Conclusions
The assessment of prehistoric and recent human craniofacial dimensions supports the picture documented by genetics that the extension of Neolithic agriculture from the Near East westward to Europe and across North Africa was accomplished by a process of demic diffusion (11–15). If the Late Pleistocene Natufian sample from Israel is the source from which that Neolithic spread was derived, then there was clearly a SubSaharan African element present of almost equal importance as the Late Prehistoric Eurasian element. At the same time, the failure of the Neolithic and Bronze Age samples in central and northern Europe to tie to the modern inhabitants supports the suggestion that, while a farming mode of subsistence was spread westward and also north to Crimea and east to Mongolia by actual movement of communities of farmers, the indigenous foragers in each of those areas ultimately absorbed both the agricultural subsistence strategy and also the people who had brought it. The interbreeding of the incoming Neolithic people with the in situ foragers diluted the Sub-Saharan traces that may have come with the Neolithic spread so that no discoverable element of that remained. This picture of a mixture between the incoming farmers and the in situ foragers had originally been supported by the archaeological record alone (6, 9, 33, 34, 48, 49), but this view is now reinforced by the analysis of the skeletal morphology of the people of those areas where prehistoric and recent remains can be metrically compared.
 

How this actually works in plain English… The Natufians were slightly more of Eurasian ancestry than African, and by the time the Neolithic farming expansion started, any Negroid features had been diluted to invisibility, and you are left with with an essentially Eurasian population. The African Niger Congo (included only as an outlier) never comes anywhere near the measurements of stone age/bronze age Europeans or bronze age North African and near East .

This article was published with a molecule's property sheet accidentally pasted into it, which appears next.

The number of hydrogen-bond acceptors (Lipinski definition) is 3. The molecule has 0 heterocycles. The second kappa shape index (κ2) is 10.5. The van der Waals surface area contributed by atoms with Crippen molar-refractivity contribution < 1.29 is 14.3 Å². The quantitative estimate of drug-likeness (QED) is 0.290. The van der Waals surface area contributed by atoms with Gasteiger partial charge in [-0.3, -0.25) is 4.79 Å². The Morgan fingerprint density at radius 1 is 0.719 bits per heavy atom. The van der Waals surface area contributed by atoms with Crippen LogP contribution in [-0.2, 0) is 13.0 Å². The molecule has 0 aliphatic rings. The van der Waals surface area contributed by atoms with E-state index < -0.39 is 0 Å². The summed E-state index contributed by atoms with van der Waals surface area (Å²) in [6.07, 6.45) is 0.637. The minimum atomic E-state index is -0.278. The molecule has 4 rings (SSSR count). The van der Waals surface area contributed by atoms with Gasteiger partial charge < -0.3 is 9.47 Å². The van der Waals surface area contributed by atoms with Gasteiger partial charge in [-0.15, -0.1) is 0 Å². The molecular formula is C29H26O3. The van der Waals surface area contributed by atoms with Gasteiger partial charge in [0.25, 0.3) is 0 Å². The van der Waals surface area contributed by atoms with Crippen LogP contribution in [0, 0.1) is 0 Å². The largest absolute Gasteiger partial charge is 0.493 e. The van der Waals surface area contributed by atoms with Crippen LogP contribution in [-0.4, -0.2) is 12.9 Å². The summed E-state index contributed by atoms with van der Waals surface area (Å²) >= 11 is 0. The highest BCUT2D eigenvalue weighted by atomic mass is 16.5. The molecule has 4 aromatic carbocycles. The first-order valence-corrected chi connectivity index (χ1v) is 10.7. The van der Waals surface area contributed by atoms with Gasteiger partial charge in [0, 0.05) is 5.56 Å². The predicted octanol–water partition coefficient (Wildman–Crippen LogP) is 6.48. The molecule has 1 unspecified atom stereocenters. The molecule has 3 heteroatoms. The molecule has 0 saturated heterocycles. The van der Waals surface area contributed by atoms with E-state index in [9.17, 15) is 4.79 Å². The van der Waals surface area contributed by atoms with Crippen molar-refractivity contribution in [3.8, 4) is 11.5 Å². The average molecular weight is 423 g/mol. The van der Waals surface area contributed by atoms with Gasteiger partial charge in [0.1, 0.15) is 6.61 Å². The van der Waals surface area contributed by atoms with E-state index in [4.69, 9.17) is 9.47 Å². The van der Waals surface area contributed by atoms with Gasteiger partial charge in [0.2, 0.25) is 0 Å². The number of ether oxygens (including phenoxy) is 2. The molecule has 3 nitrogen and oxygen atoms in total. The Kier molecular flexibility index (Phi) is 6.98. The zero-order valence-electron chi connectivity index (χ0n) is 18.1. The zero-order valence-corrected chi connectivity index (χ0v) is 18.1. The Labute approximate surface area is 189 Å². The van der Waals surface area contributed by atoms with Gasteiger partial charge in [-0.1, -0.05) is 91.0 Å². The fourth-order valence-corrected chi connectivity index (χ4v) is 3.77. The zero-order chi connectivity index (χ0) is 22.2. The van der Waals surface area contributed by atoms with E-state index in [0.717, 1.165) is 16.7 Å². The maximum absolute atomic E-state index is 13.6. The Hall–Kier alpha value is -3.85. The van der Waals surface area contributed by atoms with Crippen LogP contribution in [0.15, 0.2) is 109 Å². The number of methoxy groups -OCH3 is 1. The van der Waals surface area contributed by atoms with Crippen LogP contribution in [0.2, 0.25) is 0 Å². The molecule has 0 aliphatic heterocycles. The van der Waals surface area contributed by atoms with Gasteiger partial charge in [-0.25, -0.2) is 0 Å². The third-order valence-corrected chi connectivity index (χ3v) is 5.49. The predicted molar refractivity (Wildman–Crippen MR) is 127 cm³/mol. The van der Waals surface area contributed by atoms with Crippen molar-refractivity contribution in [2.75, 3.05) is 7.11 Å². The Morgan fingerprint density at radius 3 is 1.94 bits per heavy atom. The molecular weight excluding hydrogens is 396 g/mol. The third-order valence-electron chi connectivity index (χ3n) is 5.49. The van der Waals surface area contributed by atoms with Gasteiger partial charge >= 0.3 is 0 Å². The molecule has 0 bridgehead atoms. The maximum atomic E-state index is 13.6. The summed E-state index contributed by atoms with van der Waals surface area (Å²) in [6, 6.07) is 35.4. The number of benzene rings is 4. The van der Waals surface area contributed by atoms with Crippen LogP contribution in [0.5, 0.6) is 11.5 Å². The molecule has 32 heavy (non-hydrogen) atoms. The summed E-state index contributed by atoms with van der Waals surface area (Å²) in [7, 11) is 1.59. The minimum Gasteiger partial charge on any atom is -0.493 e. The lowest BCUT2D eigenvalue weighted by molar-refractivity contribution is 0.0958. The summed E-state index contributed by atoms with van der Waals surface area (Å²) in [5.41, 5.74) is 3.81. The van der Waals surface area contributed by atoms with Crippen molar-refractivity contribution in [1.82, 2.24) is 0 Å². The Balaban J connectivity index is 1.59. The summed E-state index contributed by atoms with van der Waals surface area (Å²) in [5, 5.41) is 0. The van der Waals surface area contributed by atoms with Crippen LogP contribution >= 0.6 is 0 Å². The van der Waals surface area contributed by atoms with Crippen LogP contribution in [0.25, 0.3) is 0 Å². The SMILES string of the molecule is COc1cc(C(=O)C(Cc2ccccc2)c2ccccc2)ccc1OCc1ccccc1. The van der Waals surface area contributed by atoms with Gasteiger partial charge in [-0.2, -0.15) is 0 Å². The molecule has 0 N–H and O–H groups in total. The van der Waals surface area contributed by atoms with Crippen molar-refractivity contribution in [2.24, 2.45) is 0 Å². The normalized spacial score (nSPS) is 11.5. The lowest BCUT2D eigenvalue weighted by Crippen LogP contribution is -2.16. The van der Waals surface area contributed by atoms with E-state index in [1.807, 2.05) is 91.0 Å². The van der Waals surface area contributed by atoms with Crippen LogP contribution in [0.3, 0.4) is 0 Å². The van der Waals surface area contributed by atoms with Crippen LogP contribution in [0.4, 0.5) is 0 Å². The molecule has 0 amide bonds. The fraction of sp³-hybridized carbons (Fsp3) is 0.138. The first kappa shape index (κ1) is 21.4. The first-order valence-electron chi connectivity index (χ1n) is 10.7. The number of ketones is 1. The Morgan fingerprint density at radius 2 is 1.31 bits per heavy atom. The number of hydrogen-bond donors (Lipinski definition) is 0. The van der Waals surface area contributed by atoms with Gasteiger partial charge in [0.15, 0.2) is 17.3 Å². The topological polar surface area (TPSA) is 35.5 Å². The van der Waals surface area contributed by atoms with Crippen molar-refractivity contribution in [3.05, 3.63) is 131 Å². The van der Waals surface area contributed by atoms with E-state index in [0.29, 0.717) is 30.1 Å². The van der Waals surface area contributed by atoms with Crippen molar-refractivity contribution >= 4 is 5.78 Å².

The worlds oldest mural, at Djade al-Mughara.

  Djade al-Mughara

By Khaled Yacoub Oweis

DAMASCUS (Reuters) – French archaeologists have discovered an 11,000-year-old wall painting underground in northern Syria which they believe is the oldest in the world.

The 2 square-meter painting, in red, black and white, was found at the Neolithic settlement of Djade al-Mughara on the Euphrates, northeast of the city of Aleppo, team leader Eric Coqueugniot told Reuters.

“It looks like a modernist painting. Some of those who saw it have likened it to work by (Paul) Klee. Through carbon dating we established it is from around 9,000 B.C.,” Coqueugniot said.

“We found another painting next to it, but that won’t be excavated until next year. It is slow work,” said Coqueugniot, who works at France’s National Centre for Scientific Research.

Rectangles dominate the ancient painting, which formed part of an adobe circular wall of a large house with a wooden roof. The site has been excavated since the early 1990s.

The painting will be moved to Aleppo’s museum next year, Coqueugniot said. Its red came from burnt hematite rock, crushed limestone formed the white and charcoal provided the black.

The world’s oldest painting on a constructed wall was one found in Turkey but that was dated 1,500 years after the one at Djade al-Mughara, according to Science magazine.

The inhabitants of Djade al-Mughara lived off hunting and wild plants. They resembled modern day humans in looks but were not farmers or domesticated, Coqueugniot said There was a purpose in having the painting in what looked like a communal house, but we don’t know it. The village was later abandoned and the house stuffed with mud,” he said.

A large number of flints and weapons have been found at the site as well as human skeletons buried under houses.